Taro 3 supports running Web frameworks directly on each platform, and developers are using real frameworks like React and Vue.
However, Taro follows the WeChat mini program specification in terms of components, APIs, routing and other specifications, so there are some differences between using React in Taro and the familiar web side for developers, which will be listed in detail below.
Because Taro follows the routing specification for mini program, it introduces [entry component](. /vue-entry) and [page component](. /vue-page) concepts, corresponding to the mini program specification's entry component
app and page component
A Taro application consists of an entry component and at least one page component.
Since Taro v3.3+, development with H5 tags is supported, see Using HTML tags for details.
Development in Taro can be done using built-in components of the mini program specification, such as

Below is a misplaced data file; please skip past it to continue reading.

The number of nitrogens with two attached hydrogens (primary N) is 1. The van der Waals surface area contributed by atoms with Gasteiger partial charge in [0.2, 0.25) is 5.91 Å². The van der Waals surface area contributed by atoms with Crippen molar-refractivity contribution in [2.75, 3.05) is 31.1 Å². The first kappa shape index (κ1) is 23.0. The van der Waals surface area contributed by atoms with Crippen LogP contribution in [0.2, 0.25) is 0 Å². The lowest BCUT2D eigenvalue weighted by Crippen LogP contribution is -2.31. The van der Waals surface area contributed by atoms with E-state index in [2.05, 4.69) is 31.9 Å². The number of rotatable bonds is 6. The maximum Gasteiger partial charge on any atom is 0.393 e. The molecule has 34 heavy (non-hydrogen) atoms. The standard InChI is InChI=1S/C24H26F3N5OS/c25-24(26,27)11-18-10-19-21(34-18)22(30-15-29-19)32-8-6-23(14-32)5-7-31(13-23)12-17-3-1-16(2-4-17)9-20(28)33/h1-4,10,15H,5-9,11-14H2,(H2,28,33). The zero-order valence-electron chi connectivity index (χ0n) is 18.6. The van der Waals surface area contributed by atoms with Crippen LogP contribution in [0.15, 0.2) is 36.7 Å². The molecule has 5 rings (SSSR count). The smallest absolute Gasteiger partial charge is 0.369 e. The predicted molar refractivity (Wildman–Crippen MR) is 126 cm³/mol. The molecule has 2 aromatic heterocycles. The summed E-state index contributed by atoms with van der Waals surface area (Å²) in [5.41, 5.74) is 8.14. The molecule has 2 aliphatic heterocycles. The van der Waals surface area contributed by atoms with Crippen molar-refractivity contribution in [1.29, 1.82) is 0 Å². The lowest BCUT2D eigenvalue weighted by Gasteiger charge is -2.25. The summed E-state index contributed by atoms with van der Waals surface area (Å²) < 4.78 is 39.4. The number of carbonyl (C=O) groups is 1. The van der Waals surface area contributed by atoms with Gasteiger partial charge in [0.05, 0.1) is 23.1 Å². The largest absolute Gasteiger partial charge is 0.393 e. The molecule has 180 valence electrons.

- component names follow the mini program specification (all lowercase, kebab-case). 2. component properties follow the mini program specification (all lowercase, kebab-case).
- component properties follow the mini program specification (all lowercase, kebab-case).
- component properties with
Booleanvalues need to be explicitly bound to
true, abbreviations are not supported.
- See the next section for the event specification: [component-events](. /vue-overall#%E4%BA%8B%E4%BB%B6).
Note: If a new component or property of a component added to a platform is not yet supported by Taro, you can submit Issues and we will fix it as soon as possible.
Events are the same as on the web side. In the event callback function, the first argument is the event object, and calling
stopPropagation in the callback will stop the bubbling.
- Use the
v-on:, see Vue documentation for more usage) instead of
bindin the mini program event name (instead of
onin the Alipay mini program event name).
@tapfor click events in Vue.
In Taro 1 & 2, Taro determines whether the events bound in the mini program template are in the form of
catch depending on whether the developer uses
e.stopPropagation(). So event bubbling is controlled by the mini program.
But in Taro 3, we implement a system of events in the mini program logic layer, including event triggering and event bubbling. The events bound in the mini program template are in the form of